Contemporary Issues class takes trip to Washington D.C. for Princeton Model Congress
By: Joyce Lin
When the phrase “field trip” is mentioned, most would think of going to a museum, watching a play, or just a close visit to a historical location.
Last month, 12 Contemporary Issues students, along with teacher Rose Ann Hardy, took the midnight train to Washington D.C. for five days to attend Princeton Model Congress.
Model Congress is a realistic simulation of the United States government, with a presidential election, cabinet appointments, Supreme Court deliberations, Senate, House of Representatives, unexpected crises, and debates within delegates’ assigned committees over potential legislation.
Prior to the conference, the students spent weeks creating and debating their own bills to introduce in their assigned committees.
“It provided us with a really good opportunity to participate in the process of effecting change in a way that allowed us to reflect our own ideal visions of our country and our government,” said senior Conrad French.
“For instance, my bill, focusing on the introduction of a revenue-neutral carbon tax, and my work in the executive branch was centered on mitigating the acceleration and impacts of climate change, an issue that has largely been neglected by the current administration. So through this process, I had the chance to create the change that I’d like to see in the present-day United States,” said French.
Senior Colleen Keller, an experienced delegate, wrote a bill reforming child labor laws, which passed in the mock-Judiciary committee.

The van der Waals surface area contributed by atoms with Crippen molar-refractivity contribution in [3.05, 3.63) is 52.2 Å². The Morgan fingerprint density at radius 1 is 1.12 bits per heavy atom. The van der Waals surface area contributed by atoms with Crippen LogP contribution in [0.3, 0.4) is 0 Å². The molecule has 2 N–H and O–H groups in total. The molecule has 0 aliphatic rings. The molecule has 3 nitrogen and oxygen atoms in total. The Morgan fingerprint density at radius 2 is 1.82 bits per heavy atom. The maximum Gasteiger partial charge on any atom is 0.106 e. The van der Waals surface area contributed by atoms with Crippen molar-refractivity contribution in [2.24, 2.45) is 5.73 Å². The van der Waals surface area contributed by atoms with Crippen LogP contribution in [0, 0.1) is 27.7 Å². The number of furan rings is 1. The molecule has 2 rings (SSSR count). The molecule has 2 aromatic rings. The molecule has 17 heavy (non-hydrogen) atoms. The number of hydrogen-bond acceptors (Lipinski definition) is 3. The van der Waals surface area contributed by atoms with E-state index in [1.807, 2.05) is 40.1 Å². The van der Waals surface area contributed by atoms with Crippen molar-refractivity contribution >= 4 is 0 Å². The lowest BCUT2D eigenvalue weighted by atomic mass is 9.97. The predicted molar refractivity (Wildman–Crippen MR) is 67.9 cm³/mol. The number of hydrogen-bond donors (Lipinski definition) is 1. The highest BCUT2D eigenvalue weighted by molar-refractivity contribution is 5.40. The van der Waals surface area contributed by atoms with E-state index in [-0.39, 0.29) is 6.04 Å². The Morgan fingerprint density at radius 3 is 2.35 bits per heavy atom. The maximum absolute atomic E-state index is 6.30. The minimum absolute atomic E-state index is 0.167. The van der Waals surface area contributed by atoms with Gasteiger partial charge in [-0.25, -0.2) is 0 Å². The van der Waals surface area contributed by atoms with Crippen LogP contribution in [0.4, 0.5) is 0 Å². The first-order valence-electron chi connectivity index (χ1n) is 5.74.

“I enjoyed the experience and I felt that it was able to relay to us [delegates] what it would really be like in Congress,” said Keller. “The trip including the touring was eye-opening, especially meeting our representative Joe Courtney right before he went to vote on a bill that could change lives around the country. It is inspiring to think that one day that could be one of my classmates.”
Newcomers, such as senior Kevin Hricko, passed a bill on labeling GMOs, while French acted as the Secretary of Energy of the President’s Cabinet.
“I thought it was a very unique and interesting experience. It was a great chance to be able to get a glimpse of how our government actually works,” said Hricko.
In general, there were over 1000 delegates from a variety of states in attendance, ranging from California to New York.
Besides the conference, the class’ itinerary consisted of touring the East Wing of the White House, sitting down with Representative Joe Courtney, exploring many historic monuments, watching a political comedy show, and even sitting in on a real session of the House of Representatives.
“It was really fun and Ms. Hardy did a fantastic job making sure that we got to see what was important and not just typical tourist spots,” said senior Victoria Chen. “My favorite activity was watching the political comedy show, Capitol Steps. Performers dressed up as political figures and gave different skits on the state of our world. It was good to be able to laugh about that stuff.”